Sir John has always insisted: “The epitaph on my headstone should read ‘he never wanted to own a football club’. I was simply meant to be the catalyst for a fan takeover.”

At first, the Magpie Group had little chance of success by outsiders, but the sheer audacity of some of their decisions shocked the administrators in their bunker, and the tide slowly turned. While Sir John was the necessary figurehead, he gathered around him a strong and diligent team, each with a specific role to play in the operation. Hall’s idea was to give the club entirely to the fans, but when they failed to issue a share issue, mainly because they did not trust the current board, he was forced to move in himself.

“What changed the whole landscape forever happened in 1991,” John explained. “My wife Mae and I were on a world tour and during dinner in Hong Kong I received a phone call from our son Douglas saying Newcastle were going bankrupt. The bank had pulled the plug because the club had used a loan £1m buy players when it was strictly not part of the deal This phone call cost me £685,000 and I had to take the club back to protect myself.

The end result was the formation of The Entertainers, which captured the imagination of every neutral football fan in the country, and the construction of a beautiful modern stadium. Over £70million was spent to rejuvenate St James Park which in 1966 was deemed unfit to stage World Cup final matches.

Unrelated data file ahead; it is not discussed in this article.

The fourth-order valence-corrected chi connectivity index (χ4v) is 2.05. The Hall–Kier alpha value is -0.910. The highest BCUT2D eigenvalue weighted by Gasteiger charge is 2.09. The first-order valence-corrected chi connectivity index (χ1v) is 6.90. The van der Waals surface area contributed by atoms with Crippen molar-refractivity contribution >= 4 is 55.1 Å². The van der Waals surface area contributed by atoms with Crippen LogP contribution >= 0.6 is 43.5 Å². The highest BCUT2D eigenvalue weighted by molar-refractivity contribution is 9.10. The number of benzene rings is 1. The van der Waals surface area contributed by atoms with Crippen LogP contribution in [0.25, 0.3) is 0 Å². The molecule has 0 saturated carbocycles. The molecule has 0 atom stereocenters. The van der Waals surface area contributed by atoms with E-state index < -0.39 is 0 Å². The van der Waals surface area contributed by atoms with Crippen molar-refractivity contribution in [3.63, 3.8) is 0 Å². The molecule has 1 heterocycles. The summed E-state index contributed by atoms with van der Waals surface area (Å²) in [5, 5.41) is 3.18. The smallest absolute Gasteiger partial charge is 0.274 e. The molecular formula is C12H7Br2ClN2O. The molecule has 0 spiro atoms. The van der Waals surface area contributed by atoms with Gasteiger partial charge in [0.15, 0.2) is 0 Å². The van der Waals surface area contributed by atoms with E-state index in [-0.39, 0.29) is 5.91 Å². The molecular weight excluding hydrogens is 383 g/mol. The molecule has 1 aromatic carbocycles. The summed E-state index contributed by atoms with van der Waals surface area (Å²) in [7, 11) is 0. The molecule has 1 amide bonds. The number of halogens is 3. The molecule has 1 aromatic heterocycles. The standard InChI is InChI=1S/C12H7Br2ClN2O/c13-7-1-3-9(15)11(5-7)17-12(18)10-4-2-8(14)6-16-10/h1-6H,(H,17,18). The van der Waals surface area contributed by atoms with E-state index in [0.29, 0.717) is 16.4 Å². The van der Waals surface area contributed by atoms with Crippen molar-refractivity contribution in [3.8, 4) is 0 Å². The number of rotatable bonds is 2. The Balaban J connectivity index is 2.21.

Less than three decades later, the cathedral on the hill had become just that. Filled to capacity with 52,000 fans. After building the MetroCentre, Sir John had the expertise and the vision to transform an old, ramshackle and dilapidated stadium into what was at the time one of the best in the country.

It was a unique challenge as it was a living stadium in a city centre. It could not be closed but the idea was to create a major landmark in the city and a tourist attraction. Both have been achieved. However, there was a race against time to set the stage for the 1993-94 season opener against Spurs. The workers, mostly United fans, worked 24/7. It was a labor of love. The club even turned on the floodlights so they could work through the night.

The deadline was met in the skin of the teeth. The fire officer was not going to allow TV cameras into their area just before kick-off because a door was missing. A carpenter was found in a jiffy. Kevin Keegan, Sir John Hall, his directors and general manager Freddie Fletcher worked just as quickly to build a team that propelled Newcastle to the top of the Premier League with bold signings and outrageous football.

The audacity was striking. Keegan, a club legend as a player, lived in retirement in Spain and had never managed a football club before United called up. Under his leadership on the pitch, the board backed a series of record buys culminating in a world record £15million to bring Alan Shearer home.

A fairy tale was complete. We pray it will be again all these years later after another major takeover. The early signs are good and no one is more thrilled than the original man who changed history.

For the latest Newcastle news straight to your inbox, go here to sign up for our free newsletter

Source link


Comments are closed.